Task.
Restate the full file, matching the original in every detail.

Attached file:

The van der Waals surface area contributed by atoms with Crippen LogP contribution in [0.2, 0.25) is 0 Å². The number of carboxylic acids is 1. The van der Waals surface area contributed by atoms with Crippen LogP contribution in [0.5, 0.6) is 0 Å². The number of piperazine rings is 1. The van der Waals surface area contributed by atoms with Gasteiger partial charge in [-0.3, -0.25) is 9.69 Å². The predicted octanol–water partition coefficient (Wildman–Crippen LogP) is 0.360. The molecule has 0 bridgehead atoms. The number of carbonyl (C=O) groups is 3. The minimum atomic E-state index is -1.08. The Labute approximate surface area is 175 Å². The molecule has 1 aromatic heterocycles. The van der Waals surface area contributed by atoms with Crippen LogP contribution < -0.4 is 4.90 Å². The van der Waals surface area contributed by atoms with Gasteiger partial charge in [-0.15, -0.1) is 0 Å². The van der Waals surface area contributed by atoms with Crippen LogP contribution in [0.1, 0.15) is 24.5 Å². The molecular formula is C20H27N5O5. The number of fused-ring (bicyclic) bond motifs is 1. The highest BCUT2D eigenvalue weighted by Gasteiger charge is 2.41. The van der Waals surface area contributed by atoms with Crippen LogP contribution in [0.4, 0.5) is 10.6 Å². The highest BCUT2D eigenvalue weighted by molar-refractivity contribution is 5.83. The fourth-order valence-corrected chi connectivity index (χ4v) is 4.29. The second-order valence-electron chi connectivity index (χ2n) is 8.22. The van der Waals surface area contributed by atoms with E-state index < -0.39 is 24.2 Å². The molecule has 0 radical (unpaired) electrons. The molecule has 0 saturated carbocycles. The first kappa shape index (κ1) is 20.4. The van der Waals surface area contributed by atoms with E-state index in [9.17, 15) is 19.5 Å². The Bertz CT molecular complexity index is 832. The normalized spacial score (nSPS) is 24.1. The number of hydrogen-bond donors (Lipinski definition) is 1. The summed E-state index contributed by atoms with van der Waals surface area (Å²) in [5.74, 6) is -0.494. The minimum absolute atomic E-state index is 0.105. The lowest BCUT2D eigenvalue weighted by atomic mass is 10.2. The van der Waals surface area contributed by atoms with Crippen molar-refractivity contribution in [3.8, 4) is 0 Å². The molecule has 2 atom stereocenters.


The van der Waals surface area contributed by atoms with Crippen LogP contribution in [0.2, 0.25) is 0 Å². The number of carboxylic acids is 1. The van der Waals surface area contributed by atoms with Crippen LogP contribution in [0.5, 0.6) is 0 Å². The number of piperazine rings is 1. The van der Waals surface area contributed by atoms with Gasteiger partial charge in [-0.3, -0.25) is 9.69 Å². The predicted octanol–water partition coefficient (Wildman–Crippen LogP) is 0.360. The molecule has 0 bridgehead atoms. The number of carbonyl (C=O) groups is 3. The minimum atomic E-state index is -1.08. The Labute approximate surface area is 175 Å². The molecule has 1 aromatic heterocycles. The van der Waals surface area contributed by atoms with Crippen LogP contribution < -0.4 is 4.90 Å². The van der Waals surface area contributed by atoms with Gasteiger partial charge in [-0.15, -0.1) is 0 Å². The van der Waals surface area contributed by atoms with Crippen LogP contribution in [0.1, 0.15) is 24.5 Å². The molecular formula is C20H27N5O5. The number of fused-ring (bicyclic) bond motifs is 1. The highest BCUT2D eigenvalue weighted by Gasteiger charge is 2.41. The van der Waals surface area contributed by atoms with Crippen LogP contribution in [0.4, 0.5) is 10.6 Å². The highest BCUT2D eigenvalue weighted by molar-refractivity contribution is 5.83. The fourth-order valence-corrected chi connectivity index (χ4v) is 4.29. The second-order valence-electron chi connectivity index (χ2n) is 8.22. The van der Waals surface area contributed by atoms with E-state index < -0.39 is 24.2 Å². The molecule has 0 radical (unpaired) electrons. The molecule has 0 saturated carbocycles. The first kappa shape index (κ1) is 20.4. The van der Waals surface area contributed by atoms with E-state index in [9.17, 15) is 19.5 Å². The Bertz CT molecular complexity index is 832. The normalized spacial score (nSPS) is 24.1. The number of hydrogen-bond donors (Lipinski definition) is 1. The summed E-state index contributed by atoms with van der Waals surface area (Å²) in [5.74, 6) is -0.494. The minimum absolute atomic E-state index is 0.105. The lowest BCUT2D eigenvalue weighted by atomic mass is 10.2. The van der Waals surface area contributed by atoms with Crippen molar-refractivity contribution in [3.8, 4) is 0 Å². The molecule has 2 atom stereocenters.